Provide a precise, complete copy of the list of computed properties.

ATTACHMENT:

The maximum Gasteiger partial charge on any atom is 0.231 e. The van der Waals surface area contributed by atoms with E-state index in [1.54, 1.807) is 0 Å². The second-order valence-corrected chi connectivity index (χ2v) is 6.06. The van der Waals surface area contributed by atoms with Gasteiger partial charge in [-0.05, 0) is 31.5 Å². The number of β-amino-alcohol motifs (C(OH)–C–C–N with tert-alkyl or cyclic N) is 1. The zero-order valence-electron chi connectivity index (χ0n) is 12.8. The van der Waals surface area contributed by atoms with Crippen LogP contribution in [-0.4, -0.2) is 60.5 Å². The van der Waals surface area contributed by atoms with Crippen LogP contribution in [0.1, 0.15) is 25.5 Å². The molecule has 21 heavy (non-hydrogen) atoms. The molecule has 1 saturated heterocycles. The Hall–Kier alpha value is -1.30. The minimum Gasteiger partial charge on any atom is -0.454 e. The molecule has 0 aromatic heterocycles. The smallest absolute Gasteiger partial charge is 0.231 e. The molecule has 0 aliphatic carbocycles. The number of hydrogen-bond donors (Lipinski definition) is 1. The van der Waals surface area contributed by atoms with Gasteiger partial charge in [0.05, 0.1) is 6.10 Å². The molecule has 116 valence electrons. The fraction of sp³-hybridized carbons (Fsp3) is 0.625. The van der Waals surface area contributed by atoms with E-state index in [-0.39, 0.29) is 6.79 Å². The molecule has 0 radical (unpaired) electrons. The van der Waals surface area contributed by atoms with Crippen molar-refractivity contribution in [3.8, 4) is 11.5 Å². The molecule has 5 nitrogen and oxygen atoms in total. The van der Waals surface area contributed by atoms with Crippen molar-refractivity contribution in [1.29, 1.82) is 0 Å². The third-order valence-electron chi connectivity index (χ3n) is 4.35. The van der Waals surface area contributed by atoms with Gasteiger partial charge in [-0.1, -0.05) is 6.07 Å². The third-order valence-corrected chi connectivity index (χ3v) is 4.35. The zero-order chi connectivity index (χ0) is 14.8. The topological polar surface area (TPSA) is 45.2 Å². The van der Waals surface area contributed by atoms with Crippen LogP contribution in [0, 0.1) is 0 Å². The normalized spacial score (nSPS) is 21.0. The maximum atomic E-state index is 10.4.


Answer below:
The maximum Gasteiger partial charge on any atom is 0.231 e. The van der Waals surface area contributed by atoms with E-state index in [1.54, 1.807) is 0 Å². The second-order valence-corrected chi connectivity index (χ2v) is 6.06. The van der Waals surface area contributed by atoms with Gasteiger partial charge in [-0.05, 0) is 31.5 Å². The number of β-amino-alcohol motifs (C(OH)–C–C–N with tert-alkyl or cyclic N) is 1. The zero-order valence-electron chi connectivity index (χ0n) is 12.8. The van der Waals surface area contributed by atoms with Crippen LogP contribution in [-0.4, -0.2) is 60.5 Å². The van der Waals surface area contributed by atoms with Crippen LogP contribution in [0.1, 0.15) is 25.5 Å². The molecule has 21 heavy (non-hydrogen) atoms. The molecule has 1 saturated heterocycles. The Hall–Kier alpha value is -1.30. The minimum Gasteiger partial charge on any atom is -0.454 e. The molecule has 0 aromatic heterocycles. The smallest absolute Gasteiger partial charge is 0.231 e. The molecule has 0 aliphatic carbocycles. The number of hydrogen-bond donors (Lipinski definition) is 1. The van der Waals surface area contributed by atoms with Gasteiger partial charge in [0.05, 0.1) is 6.10 Å². The molecule has 116 valence electrons. The fraction of sp³-hybridized carbons (Fsp3) is 0.625. The van der Waals surface area contributed by atoms with E-state index in [-0.39, 0.29) is 6.79 Å². The molecule has 0 radical (unpaired) electrons. The van der Waals surface area contributed by atoms with Crippen molar-refractivity contribution in [3.8, 4) is 11.5 Å². The molecule has 5 nitrogen and oxygen atoms in total. The van der Waals surface area contributed by atoms with Crippen molar-refractivity contribution in [1.29, 1.82) is 0 Å². The third-order valence-electron chi connectivity index (χ3n) is 4.35. The van der Waals surface area contributed by atoms with Gasteiger partial charge in [-0.1, -0.05) is 6.07 Å². The third-order valence-corrected chi connectivity index (χ3v) is 4.35. The zero-order chi connectivity index (χ0) is 14.8. The topological polar surface area (TPSA) is 45.2 Å². The van der Waals surface area contributed by atoms with Crippen LogP contribution in [0, 0.1) is 0 Å². The normalized spacial score (nSPS) is 21.0. The maximum atomic E-state index is 10.4.